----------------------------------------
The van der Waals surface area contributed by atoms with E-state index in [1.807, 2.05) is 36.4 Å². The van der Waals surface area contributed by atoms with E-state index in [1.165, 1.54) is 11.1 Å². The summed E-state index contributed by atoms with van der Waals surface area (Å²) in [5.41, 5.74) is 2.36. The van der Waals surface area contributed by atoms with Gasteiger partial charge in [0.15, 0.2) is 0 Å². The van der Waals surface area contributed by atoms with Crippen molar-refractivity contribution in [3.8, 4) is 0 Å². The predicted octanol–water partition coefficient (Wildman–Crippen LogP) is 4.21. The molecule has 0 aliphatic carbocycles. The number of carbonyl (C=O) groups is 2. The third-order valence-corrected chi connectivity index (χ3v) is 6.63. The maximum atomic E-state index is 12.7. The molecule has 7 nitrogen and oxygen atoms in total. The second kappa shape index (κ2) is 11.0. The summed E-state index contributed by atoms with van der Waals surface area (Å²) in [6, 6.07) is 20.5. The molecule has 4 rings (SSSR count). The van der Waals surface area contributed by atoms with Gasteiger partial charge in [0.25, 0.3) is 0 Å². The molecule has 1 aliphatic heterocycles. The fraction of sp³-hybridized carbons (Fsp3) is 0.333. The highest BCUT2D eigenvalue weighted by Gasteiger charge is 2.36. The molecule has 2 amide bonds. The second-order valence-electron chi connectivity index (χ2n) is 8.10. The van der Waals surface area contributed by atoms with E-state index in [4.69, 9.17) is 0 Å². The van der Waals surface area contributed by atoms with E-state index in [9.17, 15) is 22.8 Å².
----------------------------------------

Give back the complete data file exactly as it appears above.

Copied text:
The van der Waals surface area contributed by atoms with E-state index in [1.807, 2.05) is 36.4 Å². The van der Waals surface area contributed by atoms with E-state index in [1.165, 1.54) is 11.1 Å². The summed E-state index contributed by atoms with van der Waals surface area (Å²) in [5.41, 5.74) is 2.36. The van der Waals surface area contributed by atoms with Gasteiger partial charge in [0.15, 0.2) is 0 Å². The van der Waals surface area contributed by atoms with Crippen molar-refractivity contribution in [3.8, 4) is 0 Å². The predicted octanol–water partition coefficient (Wildman–Crippen LogP) is 4.21. The molecule has 0 aliphatic carbocycles. The number of carbonyl (C=O) groups is 2. The third-order valence-corrected chi connectivity index (χ3v) is 6.63. The maximum atomic E-state index is 12.7. The molecule has 7 nitrogen and oxygen atoms in total. The second kappa shape index (κ2) is 11.0. The summed E-state index contributed by atoms with van der Waals surface area (Å²) in [6, 6.07) is 20.5. The molecule has 4 rings (SSSR count). The van der Waals surface area contributed by atoms with Gasteiger partial charge in [0.25, 0.3) is 0 Å². The molecule has 1 aliphatic heterocycles. The fraction of sp³-hybridized carbons (Fsp3) is 0.333. The highest BCUT2D eigenvalue weighted by Gasteiger charge is 2.36. The molecule has 2 amide bonds. The second-order valence-electron chi connectivity index (χ2n) is 8.10. The van der Waals surface area contributed by atoms with E-state index in [4.69, 9.17) is 0 Å². The van der Waals surface area contributed by atoms with E-state index in [9.17, 15) is 22.8 Å².